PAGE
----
Speaking at a rallies in Colorado and Las Vegas, Donald Trump bemoaned Parasite’s victory at the Academy Awards, criticising the award being handed to a foreign language film and harkening back to previous Best Picture winner Gone With The Wind and nominee Sunset Boulevard. A knee-jerk rejection of such a foreign film without appearing to have even seen it belies the issues international cinema has had for decades.
As to whether old-fashioned views such as Trump’s still pose a threat in this arena, Malhotra says: “It is unfortunate, but everyone is entitled to his or her own opinion on how to approach artistic content. That’s the beauty of our business, you can be winning the world’s the highest honour one day and then you could be subject to unwarranted comparisons the other day.”
However, such comments from a world leader does raise concerns from Malhotra from a regulatory standpoint: “I’m not going to bury my head in the sand and say that these are comparisons that is escalated are not going subject to some amount of protectionism.
You can get to a point like China where you are going to limit the number of international films that come to your theatres to protect the domestic industries. In India we have no such limitations, it’s a free market, but it is a point I worry about more as content goes more global and as more films start finding cross water favour, would domestic industries start putting in restrictions under the garb of protection of the local cinema to limit such films.”
With experiences at Amazon Prime, Malhotra is familiar with the world of streaming. Beyond age old attitudes towards foreign features, protectionism and even censorship, the biggest hurdle for international features was often distribution towards cinemas and marketing overseas. Streaming platforms delivering content directly into people’s homes may be a way past this issue, and Malhotra seizes on the opportunity: “International distribution, especially non-diaspora markets were the fact that sometimes the cost of promoting the film could be higher than revenue potential from those markets.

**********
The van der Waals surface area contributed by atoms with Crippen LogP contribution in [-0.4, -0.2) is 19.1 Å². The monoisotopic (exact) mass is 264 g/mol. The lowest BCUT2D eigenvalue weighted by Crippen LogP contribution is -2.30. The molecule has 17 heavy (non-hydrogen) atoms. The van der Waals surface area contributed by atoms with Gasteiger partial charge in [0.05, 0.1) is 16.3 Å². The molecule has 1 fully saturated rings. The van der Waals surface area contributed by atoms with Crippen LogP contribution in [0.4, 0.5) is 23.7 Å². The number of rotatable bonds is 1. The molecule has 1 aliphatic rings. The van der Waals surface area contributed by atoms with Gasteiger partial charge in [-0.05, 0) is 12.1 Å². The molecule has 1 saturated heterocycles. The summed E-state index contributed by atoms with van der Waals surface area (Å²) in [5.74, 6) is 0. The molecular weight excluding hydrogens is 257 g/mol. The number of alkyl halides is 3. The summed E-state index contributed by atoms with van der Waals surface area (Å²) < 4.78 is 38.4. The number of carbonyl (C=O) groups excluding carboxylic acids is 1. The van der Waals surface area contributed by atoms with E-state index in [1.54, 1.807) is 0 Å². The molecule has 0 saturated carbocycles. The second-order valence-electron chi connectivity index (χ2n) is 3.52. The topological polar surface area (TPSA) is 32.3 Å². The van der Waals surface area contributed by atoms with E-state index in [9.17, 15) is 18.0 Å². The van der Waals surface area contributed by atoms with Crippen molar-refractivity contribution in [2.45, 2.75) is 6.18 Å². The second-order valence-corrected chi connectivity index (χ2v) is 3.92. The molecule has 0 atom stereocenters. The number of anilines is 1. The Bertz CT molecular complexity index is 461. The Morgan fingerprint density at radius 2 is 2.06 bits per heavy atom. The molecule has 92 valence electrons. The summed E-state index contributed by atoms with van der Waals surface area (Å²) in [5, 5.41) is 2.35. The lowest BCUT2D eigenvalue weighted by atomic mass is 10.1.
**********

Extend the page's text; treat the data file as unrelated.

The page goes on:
There have been films with a large European market that have caught on and more than recovered its investment there, but outside of that there was always this nagging fear that we would spend more than we could ever make abroad. Now accessibility is in real time, costs are low and if production companies decide to go non-theatrical then streaming enters into marketing on behalf of the distributors and producer, and makes it that much simpler.”
While action has often seen as cross border potential, Malhotra also collaborates with Crypt TV. The US based horror production company is founded by Jack Davis and Eli Roth, and backed by Jason Blum and Blumhouse Productions, forming a co-production alliance with Malhotra’s Abundantia Entertainment to launch in India. On the potential for horror to have global success as genre, Malhotra says: “Horror is expected to go global, as I’ve always seen that to make people laugh you need local cultural context, to make people fall in love, to identify social thematic themes you may need culture-specific content, but everybody scares the same way.” It is worth nothing that as well as its satirical elements, Parasite also incorporated horror themes.
Netflix sparking the streaming phenomenon may have been the opening to making the world of film a more interconnected space, and the success of Parasite further evidence that old age restrictions on international filmmaking are no longer applicable. How much Bollywood can capitalise on this remains to be seen, but in the last decade it has undergone a concerted push from the sub-continent to move past the cliches of its filmmaking past.
Of this brave new world, Malhotra says: “Parasite is being seen not because it is a Korean film. The way the audience has started behaving now this year and going ahead, is that they’ll stop looking at stories being American or Korean or Indian or Brazilian or British. Hollywood may as well be a different planet for many Indians, and is not viewed so much as an Indian film as nation agnostic.”